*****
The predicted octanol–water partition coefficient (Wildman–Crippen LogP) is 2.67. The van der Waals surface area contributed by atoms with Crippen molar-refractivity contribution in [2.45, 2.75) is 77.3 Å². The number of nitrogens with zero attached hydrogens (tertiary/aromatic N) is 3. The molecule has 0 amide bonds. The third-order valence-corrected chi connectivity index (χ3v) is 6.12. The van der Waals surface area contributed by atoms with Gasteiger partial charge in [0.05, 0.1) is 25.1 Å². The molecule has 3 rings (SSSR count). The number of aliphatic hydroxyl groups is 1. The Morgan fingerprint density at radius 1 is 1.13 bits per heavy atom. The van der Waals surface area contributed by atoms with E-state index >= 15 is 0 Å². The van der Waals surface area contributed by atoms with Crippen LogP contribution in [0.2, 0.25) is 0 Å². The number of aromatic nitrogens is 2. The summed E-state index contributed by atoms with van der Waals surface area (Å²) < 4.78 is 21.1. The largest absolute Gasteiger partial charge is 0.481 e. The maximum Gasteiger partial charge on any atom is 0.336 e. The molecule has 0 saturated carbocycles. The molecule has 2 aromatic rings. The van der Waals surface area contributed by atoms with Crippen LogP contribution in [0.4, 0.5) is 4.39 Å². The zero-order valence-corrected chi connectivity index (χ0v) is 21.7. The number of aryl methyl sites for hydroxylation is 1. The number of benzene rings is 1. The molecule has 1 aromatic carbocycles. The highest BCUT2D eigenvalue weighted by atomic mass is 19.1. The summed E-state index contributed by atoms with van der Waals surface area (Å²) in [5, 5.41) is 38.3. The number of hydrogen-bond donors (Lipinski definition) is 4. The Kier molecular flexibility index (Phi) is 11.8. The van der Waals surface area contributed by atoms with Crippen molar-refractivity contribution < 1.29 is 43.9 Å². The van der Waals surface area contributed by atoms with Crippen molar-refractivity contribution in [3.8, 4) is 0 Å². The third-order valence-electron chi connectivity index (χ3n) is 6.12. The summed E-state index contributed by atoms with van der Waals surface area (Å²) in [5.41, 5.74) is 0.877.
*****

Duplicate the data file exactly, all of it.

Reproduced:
The predicted octanol–water partition coefficient (Wildman–Crippen LogP) is 2.67. The van der Waals surface area contributed by atoms with Crippen molar-refractivity contribution in [2.45, 2.75) is 77.3 Å². The number of nitrogens with zero attached hydrogens (tertiary/aromatic N) is 3. The molecule has 0 amide bonds. The third-order valence-corrected chi connectivity index (χ3v) is 6.12. The van der Waals surface area contributed by atoms with Gasteiger partial charge in [0.05, 0.1) is 25.1 Å². The molecule has 3 rings (SSSR count). The number of aliphatic hydroxyl groups is 1. The Morgan fingerprint density at radius 1 is 1.13 bits per heavy atom. The van der Waals surface area contributed by atoms with E-state index >= 15 is 0 Å². The van der Waals surface area contributed by atoms with Crippen LogP contribution in [0.2, 0.25) is 0 Å². The number of aromatic nitrogens is 2. The summed E-state index contributed by atoms with van der Waals surface area (Å²) < 4.78 is 21.1. The largest absolute Gasteiger partial charge is 0.481 e. The maximum Gasteiger partial charge on any atom is 0.336 e. The molecule has 0 saturated carbocycles. The molecule has 2 aromatic rings. The van der Waals surface area contributed by atoms with Crippen LogP contribution in [0.4, 0.5) is 4.39 Å². The zero-order valence-corrected chi connectivity index (χ0v) is 21.7. The number of aryl methyl sites for hydroxylation is 1. The number of benzene rings is 1. The molecule has 1 aromatic carbocycles. The highest BCUT2D eigenvalue weighted by atomic mass is 19.1. The summed E-state index contributed by atoms with van der Waals surface area (Å²) in [5, 5.41) is 38.3. The number of hydrogen-bond donors (Lipinski definition) is 4. The Kier molecular flexibility index (Phi) is 11.8. The van der Waals surface area contributed by atoms with Crippen molar-refractivity contribution < 1.29 is 43.9 Å². The van der Waals surface area contributed by atoms with Crippen molar-refractivity contribution in [3.8, 4) is 0 Å². The third-order valence-electron chi connectivity index (χ3n) is 6.12. The summed E-state index contributed by atoms with van der Waals surface area (Å²) in [5.41, 5.74) is 0.877.